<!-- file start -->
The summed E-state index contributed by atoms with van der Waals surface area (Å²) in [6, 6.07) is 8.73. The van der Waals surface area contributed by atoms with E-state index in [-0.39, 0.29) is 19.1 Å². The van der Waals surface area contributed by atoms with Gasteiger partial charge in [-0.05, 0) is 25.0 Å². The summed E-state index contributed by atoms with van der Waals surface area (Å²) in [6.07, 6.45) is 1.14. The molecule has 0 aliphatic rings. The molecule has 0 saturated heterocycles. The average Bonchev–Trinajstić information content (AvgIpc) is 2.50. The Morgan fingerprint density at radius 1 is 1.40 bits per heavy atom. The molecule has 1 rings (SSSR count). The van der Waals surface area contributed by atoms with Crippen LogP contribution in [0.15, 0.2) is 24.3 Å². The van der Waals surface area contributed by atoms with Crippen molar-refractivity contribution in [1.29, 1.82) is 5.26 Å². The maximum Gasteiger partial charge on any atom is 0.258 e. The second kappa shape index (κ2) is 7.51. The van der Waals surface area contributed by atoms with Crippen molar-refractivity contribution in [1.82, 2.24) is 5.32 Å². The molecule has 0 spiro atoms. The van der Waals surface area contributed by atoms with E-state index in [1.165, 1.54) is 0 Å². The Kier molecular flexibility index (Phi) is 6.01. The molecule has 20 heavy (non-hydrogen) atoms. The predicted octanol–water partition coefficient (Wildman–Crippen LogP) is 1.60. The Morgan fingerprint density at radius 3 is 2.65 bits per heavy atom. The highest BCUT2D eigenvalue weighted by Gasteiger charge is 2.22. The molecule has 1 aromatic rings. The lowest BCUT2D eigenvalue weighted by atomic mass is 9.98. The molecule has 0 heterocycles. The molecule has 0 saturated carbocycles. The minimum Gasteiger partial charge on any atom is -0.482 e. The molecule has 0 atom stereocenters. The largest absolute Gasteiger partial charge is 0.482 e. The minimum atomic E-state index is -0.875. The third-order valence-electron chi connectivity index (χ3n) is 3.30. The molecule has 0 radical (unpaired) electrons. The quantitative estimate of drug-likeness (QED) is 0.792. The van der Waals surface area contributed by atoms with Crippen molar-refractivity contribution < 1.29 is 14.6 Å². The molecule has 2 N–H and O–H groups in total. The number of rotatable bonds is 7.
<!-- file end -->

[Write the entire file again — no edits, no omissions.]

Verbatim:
The summed E-state index contributed by atoms with van der Waals surface area (Å²) in [6, 6.07) is 8.73. The van der Waals surface area contributed by atoms with E-state index in [-0.39, 0.29) is 19.1 Å². The van der Waals surface area contributed by atoms with Gasteiger partial charge in [-0.05, 0) is 25.0 Å². The summed E-state index contributed by atoms with van der Waals surface area (Å²) in [6.07, 6.45) is 1.14. The molecule has 0 aliphatic rings. The molecule has 0 saturated heterocycles. The average Bonchev–Trinajstić information content (AvgIpc) is 2.50. The Morgan fingerprint density at radius 1 is 1.40 bits per heavy atom. The molecule has 1 rings (SSSR count). The van der Waals surface area contributed by atoms with Crippen LogP contribution in [0.15, 0.2) is 24.3 Å². The van der Waals surface area contributed by atoms with Crippen molar-refractivity contribution in [1.29, 1.82) is 5.26 Å². The maximum Gasteiger partial charge on any atom is 0.258 e. The second kappa shape index (κ2) is 7.51. The van der Waals surface area contributed by atoms with Crippen molar-refractivity contribution in [1.82, 2.24) is 5.32 Å². The molecule has 0 spiro atoms. The van der Waals surface area contributed by atoms with E-state index in [1.165, 1.54) is 0 Å². The Kier molecular flexibility index (Phi) is 6.01. The molecule has 20 heavy (non-hydrogen) atoms. The predicted octanol–water partition coefficient (Wildman–Crippen LogP) is 1.60. The Morgan fingerprint density at radius 3 is 2.65 bits per heavy atom. The highest BCUT2D eigenvalue weighted by Gasteiger charge is 2.22. The molecule has 1 aromatic rings. The lowest BCUT2D eigenvalue weighted by atomic mass is 9.98. The molecule has 0 heterocycles. The molecule has 0 saturated carbocycles. The minimum Gasteiger partial charge on any atom is -0.482 e. The molecule has 0 atom stereocenters. The largest absolute Gasteiger partial charge is 0.482 e. The minimum atomic E-state index is -0.875. The third-order valence-electron chi connectivity index (χ3n) is 3.30. The molecule has 0 radical (unpaired) electrons. The quantitative estimate of drug-likeness (QED) is 0.792. The van der Waals surface area contributed by atoms with Crippen molar-refractivity contribution < 1.29 is 14.6 Å². The molecule has 2 N–H and O–H groups in total. The number of rotatable bonds is 7.